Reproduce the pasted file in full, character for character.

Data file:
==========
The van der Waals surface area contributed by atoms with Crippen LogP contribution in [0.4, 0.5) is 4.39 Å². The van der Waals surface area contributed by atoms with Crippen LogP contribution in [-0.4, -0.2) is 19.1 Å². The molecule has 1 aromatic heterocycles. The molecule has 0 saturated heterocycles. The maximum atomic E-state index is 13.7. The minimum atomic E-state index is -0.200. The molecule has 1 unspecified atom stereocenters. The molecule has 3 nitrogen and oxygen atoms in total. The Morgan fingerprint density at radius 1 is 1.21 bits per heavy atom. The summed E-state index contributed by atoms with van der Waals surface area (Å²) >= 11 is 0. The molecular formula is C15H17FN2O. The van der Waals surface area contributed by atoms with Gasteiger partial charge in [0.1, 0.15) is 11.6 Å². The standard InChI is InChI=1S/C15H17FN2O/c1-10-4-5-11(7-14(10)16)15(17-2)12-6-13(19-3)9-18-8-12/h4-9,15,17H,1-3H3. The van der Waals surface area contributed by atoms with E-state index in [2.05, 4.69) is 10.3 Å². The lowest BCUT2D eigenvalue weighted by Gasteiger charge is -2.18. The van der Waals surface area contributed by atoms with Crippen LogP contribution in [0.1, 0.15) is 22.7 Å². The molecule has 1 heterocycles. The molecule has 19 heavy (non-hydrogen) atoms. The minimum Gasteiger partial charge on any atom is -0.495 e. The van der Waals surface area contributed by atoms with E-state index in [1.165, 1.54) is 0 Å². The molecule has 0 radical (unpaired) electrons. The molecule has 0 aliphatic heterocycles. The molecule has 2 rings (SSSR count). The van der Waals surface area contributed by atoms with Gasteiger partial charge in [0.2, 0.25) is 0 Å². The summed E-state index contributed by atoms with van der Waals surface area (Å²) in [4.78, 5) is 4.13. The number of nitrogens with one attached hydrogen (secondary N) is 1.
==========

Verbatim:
The van der Waals surface area contributed by atoms with Crippen LogP contribution in [0.4, 0.5) is 4.39 Å². The van der Waals surface area contributed by atoms with Crippen LogP contribution in [-0.4, -0.2) is 19.1 Å². The molecule has 1 aromatic heterocycles. The molecule has 0 saturated heterocycles. The maximum atomic E-state index is 13.7. The minimum atomic E-state index is -0.200. The molecule has 1 unspecified atom stereocenters. The molecule has 3 nitrogen and oxygen atoms in total. The Morgan fingerprint density at radius 1 is 1.21 bits per heavy atom. The summed E-state index contributed by atoms with van der Waals surface area (Å²) >= 11 is 0. The molecular formula is C15H17FN2O. The van der Waals surface area contributed by atoms with Gasteiger partial charge in [0.1, 0.15) is 11.6 Å². The standard InChI is InChI=1S/C15H17FN2O/c1-10-4-5-11(7-14(10)16)15(17-2)12-6-13(19-3)9-18-8-12/h4-9,15,17H,1-3H3. The van der Waals surface area contributed by atoms with E-state index in [2.05, 4.69) is 10.3 Å². The lowest BCUT2D eigenvalue weighted by Gasteiger charge is -2.18. The van der Waals surface area contributed by atoms with Crippen LogP contribution in [0.1, 0.15) is 22.7 Å². The molecule has 1 heterocycles. The molecule has 19 heavy (non-hydrogen) atoms. The minimum Gasteiger partial charge on any atom is -0.495 e. The van der Waals surface area contributed by atoms with E-state index in [1.165, 1.54) is 0 Å². The molecule has 0 radical (unpaired) electrons. The molecule has 0 aliphatic heterocycles. The molecule has 2 rings (SSSR count). The van der Waals surface area contributed by atoms with Gasteiger partial charge in [0.2, 0.25) is 0 Å². The summed E-state index contributed by atoms with van der Waals surface area (Å²) in [4.78, 5) is 4.13. The number of nitrogens with one attached hydrogen (secondary N) is 1.